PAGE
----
Table 1

Pregnant women with C. burnetii infection contracted during pregnancy.
Trimester of Exposure Cases [n] Clinical signs of Q fever (n) antibiotic treatment (n) Gestational week at delivery Condition of the infant (n) PCR on placenta positive culture on placenta positive PCR on colostrum/ milk positive PCR on amniotic fluid positive Ph1-IgG > 1:800
1 3* fever (1), none (2) Until delivery: 40 syndactyly2 (1), well3 (1) 0/2 0/1 0/1 0/2 1
 · Clarithromycin (1)
 · Trimethoprim-Sulfamethoxazol (1)
 · (Sulfadiazin + Pyrimethamin for 2 weeks); Trimethoprim-Sulfamethoxazol + Pyrimethamin 1 (1)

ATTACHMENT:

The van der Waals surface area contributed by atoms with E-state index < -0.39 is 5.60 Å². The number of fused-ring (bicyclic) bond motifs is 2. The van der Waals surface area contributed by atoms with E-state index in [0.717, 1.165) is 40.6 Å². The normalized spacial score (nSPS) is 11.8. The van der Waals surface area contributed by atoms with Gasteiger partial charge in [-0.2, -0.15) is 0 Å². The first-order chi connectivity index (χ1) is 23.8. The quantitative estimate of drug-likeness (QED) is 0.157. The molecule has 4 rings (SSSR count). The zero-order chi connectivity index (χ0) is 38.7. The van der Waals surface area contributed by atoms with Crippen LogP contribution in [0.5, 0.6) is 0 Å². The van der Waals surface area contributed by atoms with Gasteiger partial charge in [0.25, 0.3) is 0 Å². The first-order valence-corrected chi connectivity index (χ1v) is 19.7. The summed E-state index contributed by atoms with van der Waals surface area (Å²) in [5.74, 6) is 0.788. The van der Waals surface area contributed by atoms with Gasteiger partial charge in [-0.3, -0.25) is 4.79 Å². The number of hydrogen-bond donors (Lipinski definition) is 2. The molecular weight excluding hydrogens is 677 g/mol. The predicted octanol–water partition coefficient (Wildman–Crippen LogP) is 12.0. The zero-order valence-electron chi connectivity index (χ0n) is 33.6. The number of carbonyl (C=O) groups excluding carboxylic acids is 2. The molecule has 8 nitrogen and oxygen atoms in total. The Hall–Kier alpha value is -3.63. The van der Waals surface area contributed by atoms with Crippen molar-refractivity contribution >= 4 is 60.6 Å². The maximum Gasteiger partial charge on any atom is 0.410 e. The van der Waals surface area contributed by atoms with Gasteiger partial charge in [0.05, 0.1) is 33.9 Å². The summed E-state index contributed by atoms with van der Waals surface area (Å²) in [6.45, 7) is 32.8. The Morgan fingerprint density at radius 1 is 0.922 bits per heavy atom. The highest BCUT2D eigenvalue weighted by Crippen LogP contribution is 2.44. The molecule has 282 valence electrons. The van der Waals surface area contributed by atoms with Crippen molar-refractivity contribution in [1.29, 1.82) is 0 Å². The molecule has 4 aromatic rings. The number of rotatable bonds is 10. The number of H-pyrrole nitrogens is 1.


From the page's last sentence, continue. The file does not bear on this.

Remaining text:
2 4 none (4)  · Trimethoprim-Sulfamethoxazol for one week (2) 40 RAD (1), well (3) 0/4 0/3 1/3 0/3 1
 · Clarithromycin after delivery (1)
 · Trimethoprim-Sulfamethoxazol for four weeks (1)
3 4 pneumonia**(1), fever (1), none (2)  · Erythromycin/Clarithromycin for three weeks (1) 35-40 RDS (1), well (3), Oligoamnios (1) 0/2 0/2 0/1 0/14 0
 · without (2)
 · Amoxicillin followed by Imipenem (1)

NOTE. * maternofetal death caused by an underlying disease other than Q fever (n=1), ** confirmed by Xray; 1 additional Toxoplasmose infection in pregnancy; 2toes II-III; 3 no C. burn-specific IgM-antibodies; 4 additional PCR on cord blood negative; RAD, respiratory adaption disorder; RDS, respiratory distress syndrome.

Boden et al.

Boden et al. BMC Infectious Diseases 2012 12:359   doi:10.1186/1471-2334-12-359

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